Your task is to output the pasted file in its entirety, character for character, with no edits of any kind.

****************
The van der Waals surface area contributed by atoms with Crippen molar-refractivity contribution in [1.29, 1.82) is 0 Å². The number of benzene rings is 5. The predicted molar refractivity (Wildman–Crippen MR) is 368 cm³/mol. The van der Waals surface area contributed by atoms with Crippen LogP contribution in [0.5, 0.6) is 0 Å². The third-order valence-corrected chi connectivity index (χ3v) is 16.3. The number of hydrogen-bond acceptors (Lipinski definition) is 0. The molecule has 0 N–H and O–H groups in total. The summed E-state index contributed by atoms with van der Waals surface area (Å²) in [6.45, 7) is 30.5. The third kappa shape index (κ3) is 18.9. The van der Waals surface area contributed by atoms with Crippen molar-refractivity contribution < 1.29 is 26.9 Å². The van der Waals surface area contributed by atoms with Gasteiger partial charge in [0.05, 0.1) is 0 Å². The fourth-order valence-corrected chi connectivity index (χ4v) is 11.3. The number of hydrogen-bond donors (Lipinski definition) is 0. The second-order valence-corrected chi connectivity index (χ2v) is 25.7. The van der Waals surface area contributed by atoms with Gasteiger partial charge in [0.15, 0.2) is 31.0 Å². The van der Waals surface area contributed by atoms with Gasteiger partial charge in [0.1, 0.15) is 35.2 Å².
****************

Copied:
The van der Waals surface area contributed by atoms with Crippen molar-refractivity contribution in [1.29, 1.82) is 0 Å². The number of benzene rings is 5. The predicted molar refractivity (Wildman–Crippen MR) is 368 cm³/mol. The van der Waals surface area contributed by atoms with Crippen LogP contribution in [0.5, 0.6) is 0 Å². The third-order valence-corrected chi connectivity index (χ3v) is 16.3. The number of hydrogen-bond acceptors (Lipinski definition) is 0. The molecule has 0 N–H and O–H groups in total. The summed E-state index contributed by atoms with van der Waals surface area (Å²) in [6.45, 7) is 30.5. The third kappa shape index (κ3) is 18.9. The van der Waals surface area contributed by atoms with Crippen molar-refractivity contribution < 1.29 is 26.9 Å². The van der Waals surface area contributed by atoms with Gasteiger partial charge in [0.05, 0.1) is 0 Å². The fourth-order valence-corrected chi connectivity index (χ4v) is 11.3. The number of hydrogen-bond donors (Lipinski definition) is 0. The second-order valence-corrected chi connectivity index (χ2v) is 25.7. The van der Waals surface area contributed by atoms with Gasteiger partial charge in [0.15, 0.2) is 31.0 Å². The van der Waals surface area contributed by atoms with Gasteiger partial charge in [0.1, 0.15) is 35.2 Å².